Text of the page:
The Explosion of Intestinal Disorders
Crohn’s is one of a whole range of intestinal disorders that stem from similar causes. These include ulcerative colitis, diverticular disease, irritable bowel syndrome, leaky gut, spastic colon, polyps, fistulas, and colon cancer, etc.. Crohn’s itself can affect people of any age, but is more commonly diagnosed in a younger population. Inflammation and ulceration occur primarily in the terminal ileum and colon, although any portion of the intestinal tract can be affected. Its cause is unknown in the medical community, but suspects include genetics, microbes, inflammation, and the immune system. To this point, there are no known medical cures, just symptom management. It tends to be chronic and progressive, often leading to repeated non-curative surgery.
Current statistics indicate that approximately 1 million Americans suffer from Crohn’s. It affects men and women equally, with a majority of cases diagnosed in adolescents and young adults ages 15-35 years. Crohn’s disease predominantly affects Caucasians; with a prevalence rate of 149 per 100,000, although there has been a steady increase in reported cases of Crohn’s Disease and Ulcerative Colitis (also known as IBD, or Irritable Bowel Disease) among African Americans. IBD is largely a disease of the industrialized world, especially the United States and Europe, and is more common in urban areas and northern climates (although, like most modern epidemics, it seems to be spreading rapidly throughout the third world). Crohn’s does have a known genetic component, with 25 percent of Crohn’s patients having a family member with some form of IBD. Statistics also indicate that those with a sibling with IBD are 30 times more likely than the general population to develop IBD. Crohn’s also tends to run in certain ethnic groups, especially Ashkenazi Jews.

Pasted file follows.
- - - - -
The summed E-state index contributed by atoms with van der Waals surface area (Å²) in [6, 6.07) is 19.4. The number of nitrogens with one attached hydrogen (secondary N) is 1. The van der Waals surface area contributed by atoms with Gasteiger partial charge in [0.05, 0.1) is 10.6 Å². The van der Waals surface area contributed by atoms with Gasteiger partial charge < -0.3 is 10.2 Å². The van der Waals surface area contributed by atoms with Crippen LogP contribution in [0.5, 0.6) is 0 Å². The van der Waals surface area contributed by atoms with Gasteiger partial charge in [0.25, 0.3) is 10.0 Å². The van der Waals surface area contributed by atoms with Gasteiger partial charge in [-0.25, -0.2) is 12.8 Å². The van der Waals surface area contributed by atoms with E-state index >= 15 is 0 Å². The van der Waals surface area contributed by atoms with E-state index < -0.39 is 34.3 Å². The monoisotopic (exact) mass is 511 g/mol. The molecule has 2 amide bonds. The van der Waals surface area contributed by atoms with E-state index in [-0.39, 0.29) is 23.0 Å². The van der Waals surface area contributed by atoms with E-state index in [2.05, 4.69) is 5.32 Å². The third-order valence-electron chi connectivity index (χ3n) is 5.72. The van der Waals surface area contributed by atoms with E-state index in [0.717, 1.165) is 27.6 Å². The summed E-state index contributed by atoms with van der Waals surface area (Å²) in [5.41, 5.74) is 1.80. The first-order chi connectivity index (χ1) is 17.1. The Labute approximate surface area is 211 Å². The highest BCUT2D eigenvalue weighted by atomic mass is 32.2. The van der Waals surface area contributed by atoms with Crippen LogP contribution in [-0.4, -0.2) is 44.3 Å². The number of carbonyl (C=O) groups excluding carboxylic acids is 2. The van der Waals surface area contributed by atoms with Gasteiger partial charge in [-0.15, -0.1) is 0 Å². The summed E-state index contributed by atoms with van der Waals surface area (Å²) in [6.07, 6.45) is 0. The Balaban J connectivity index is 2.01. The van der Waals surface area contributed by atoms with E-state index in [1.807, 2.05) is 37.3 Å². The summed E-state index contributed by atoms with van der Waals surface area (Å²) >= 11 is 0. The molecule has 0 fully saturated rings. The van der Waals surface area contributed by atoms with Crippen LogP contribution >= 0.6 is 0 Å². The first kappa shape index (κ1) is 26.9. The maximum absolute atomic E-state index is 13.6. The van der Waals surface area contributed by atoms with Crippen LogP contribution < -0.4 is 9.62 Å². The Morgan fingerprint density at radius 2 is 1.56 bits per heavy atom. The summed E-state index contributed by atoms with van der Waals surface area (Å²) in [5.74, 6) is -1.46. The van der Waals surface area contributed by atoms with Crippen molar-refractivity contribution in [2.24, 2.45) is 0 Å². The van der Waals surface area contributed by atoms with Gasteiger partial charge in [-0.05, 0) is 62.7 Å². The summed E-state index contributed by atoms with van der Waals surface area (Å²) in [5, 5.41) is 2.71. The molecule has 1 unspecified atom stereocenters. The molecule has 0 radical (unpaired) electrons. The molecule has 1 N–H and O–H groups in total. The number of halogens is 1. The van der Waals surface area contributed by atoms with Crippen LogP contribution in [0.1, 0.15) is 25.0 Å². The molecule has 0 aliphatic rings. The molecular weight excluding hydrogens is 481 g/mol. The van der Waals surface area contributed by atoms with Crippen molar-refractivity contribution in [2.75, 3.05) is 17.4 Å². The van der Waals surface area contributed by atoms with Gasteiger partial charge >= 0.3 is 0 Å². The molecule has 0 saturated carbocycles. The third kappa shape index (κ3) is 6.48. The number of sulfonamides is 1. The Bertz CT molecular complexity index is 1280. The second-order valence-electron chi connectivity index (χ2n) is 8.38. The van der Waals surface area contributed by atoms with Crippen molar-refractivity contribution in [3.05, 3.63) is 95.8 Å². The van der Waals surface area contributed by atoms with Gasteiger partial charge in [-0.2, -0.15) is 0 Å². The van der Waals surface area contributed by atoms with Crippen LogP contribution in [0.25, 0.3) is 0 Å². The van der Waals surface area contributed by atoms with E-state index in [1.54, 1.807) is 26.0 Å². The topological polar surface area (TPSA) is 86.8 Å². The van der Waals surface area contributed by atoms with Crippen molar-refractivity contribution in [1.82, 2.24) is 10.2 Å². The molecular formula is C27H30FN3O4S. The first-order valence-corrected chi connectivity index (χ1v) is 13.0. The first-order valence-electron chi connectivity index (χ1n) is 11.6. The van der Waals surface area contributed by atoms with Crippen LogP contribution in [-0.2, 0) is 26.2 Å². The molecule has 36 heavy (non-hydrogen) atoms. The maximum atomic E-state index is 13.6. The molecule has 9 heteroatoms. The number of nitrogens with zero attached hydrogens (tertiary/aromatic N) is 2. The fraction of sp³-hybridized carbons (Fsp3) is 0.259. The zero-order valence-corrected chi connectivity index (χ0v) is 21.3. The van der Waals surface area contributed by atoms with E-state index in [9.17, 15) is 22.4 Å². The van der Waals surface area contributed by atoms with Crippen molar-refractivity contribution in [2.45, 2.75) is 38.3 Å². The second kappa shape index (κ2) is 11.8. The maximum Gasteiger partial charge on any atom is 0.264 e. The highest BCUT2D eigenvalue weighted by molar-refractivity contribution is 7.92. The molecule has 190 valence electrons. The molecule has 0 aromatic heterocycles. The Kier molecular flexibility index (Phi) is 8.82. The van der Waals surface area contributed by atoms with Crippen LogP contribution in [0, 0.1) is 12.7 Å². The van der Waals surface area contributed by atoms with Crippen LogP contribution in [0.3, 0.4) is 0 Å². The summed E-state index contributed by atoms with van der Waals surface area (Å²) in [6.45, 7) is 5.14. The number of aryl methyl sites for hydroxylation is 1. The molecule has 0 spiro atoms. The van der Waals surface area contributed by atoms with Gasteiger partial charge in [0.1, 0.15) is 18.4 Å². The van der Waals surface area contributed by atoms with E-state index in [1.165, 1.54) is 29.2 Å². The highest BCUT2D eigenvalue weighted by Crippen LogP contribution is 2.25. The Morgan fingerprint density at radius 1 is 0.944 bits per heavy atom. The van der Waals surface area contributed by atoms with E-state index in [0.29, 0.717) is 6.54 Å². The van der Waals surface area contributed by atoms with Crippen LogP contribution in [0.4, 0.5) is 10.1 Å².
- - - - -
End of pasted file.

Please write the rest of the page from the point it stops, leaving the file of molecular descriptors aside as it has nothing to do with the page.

Signs and symptoms of Crohn’s Disease are similar to those for ulcerative colitis: frequent diarrhea, abdominal pain appearing soon after meals, fatigue, loss of appetite, weight loss, fever, and fistula (abnormal connections between tissue). Some sufferers also experience significant rectal bleeding.